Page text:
Food Fact – origin of our meat words
A foodie fact about the origin of the wording of our meat sources.
March 09, 2019

Food   Fact

It is a peculiarity of the English language that we use a different word for the animal and the meat that comes from it. The name of the animal is derived from Old English, or Saxon, and the name for the meat from Norman French – for example: 

Cow/Beef – boeuf 
Pig/Pork – porc 
Deer/Venison – venaison
Calf/Veal – veau

The most likely reason for this is that post 1066, the Norman conquerors became the meat eating overlords while the Old English speaking ‘peasants’ tended the animals when they were alive, but rarely got to see them on the table. Eventually the language merged and we all enjoy the animals and meat we have locally. 

Interestingly (to etymologists at least) the word cattle denotes personal property in the same way the ox indicates wealth in Africa and elsewhere in the world. The origin of the word cattle is from chattel which is still a legal term for an item of property of tangible goods. Capital (meaning cash and main city), decapitate, cattle, chattel, etc all come from the Latin word for head, ‘caput’. Bovines are the top animals!.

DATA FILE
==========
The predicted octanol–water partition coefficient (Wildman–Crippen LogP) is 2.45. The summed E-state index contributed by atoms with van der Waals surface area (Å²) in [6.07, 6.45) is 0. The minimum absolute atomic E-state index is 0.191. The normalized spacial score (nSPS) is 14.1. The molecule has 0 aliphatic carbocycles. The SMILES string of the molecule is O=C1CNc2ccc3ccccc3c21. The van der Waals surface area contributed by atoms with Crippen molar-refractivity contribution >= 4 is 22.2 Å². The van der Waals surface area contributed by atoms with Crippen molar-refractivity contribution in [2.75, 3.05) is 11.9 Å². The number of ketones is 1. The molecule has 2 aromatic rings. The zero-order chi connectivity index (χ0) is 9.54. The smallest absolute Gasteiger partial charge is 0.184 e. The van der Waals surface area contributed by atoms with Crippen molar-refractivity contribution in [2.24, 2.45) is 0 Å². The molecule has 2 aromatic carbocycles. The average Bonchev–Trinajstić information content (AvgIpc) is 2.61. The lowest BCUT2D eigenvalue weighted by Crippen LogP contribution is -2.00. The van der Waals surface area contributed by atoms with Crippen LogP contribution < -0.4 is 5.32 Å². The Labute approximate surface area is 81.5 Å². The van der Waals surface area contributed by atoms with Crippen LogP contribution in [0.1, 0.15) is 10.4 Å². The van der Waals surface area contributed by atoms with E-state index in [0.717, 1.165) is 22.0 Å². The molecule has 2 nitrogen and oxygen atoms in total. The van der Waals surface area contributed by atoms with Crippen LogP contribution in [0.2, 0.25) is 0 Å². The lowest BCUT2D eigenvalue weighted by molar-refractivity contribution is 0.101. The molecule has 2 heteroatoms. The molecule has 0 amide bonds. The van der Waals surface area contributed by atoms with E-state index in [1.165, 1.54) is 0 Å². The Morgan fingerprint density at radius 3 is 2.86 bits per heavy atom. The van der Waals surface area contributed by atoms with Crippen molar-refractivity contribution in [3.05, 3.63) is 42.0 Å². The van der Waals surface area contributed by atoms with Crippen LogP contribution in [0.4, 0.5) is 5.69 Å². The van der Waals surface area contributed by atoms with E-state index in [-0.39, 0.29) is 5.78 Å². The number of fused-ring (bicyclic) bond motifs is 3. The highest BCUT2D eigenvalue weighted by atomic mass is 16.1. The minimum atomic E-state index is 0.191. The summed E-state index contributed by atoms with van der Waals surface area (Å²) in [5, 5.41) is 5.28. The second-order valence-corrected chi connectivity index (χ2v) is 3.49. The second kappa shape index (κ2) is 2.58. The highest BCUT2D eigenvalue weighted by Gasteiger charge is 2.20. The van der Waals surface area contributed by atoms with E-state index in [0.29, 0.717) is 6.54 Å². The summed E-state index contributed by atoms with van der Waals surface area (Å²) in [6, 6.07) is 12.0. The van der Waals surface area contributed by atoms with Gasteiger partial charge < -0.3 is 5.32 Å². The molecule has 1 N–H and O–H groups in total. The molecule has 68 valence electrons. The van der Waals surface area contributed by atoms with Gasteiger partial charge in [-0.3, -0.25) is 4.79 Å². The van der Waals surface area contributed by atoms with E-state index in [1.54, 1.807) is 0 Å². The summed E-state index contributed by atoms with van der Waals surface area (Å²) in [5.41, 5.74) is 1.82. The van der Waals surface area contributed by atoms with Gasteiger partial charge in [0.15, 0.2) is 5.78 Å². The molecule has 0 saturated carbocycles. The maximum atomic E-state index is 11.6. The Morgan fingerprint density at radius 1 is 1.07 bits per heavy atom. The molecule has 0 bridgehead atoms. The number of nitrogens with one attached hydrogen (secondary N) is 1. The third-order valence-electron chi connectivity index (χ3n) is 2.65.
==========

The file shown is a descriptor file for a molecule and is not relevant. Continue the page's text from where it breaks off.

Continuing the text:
Author: SuffolkFoodHall

Search Our Shop

Search
Generic filters
Exact matches only

Upcoming Events

Aug 01

Elmer’s Big Parade Workshop

August 1 @ 10:30 am - 12:00 pm
|
£16
Aug 02

Quiz Night – August 2nd

August 2 @ 7:00 pm - 11:00 pm
Aug 08

Elmer’s Big Parade Workshop

August 8 @ 10:30 am - 12:00 pm
|
£16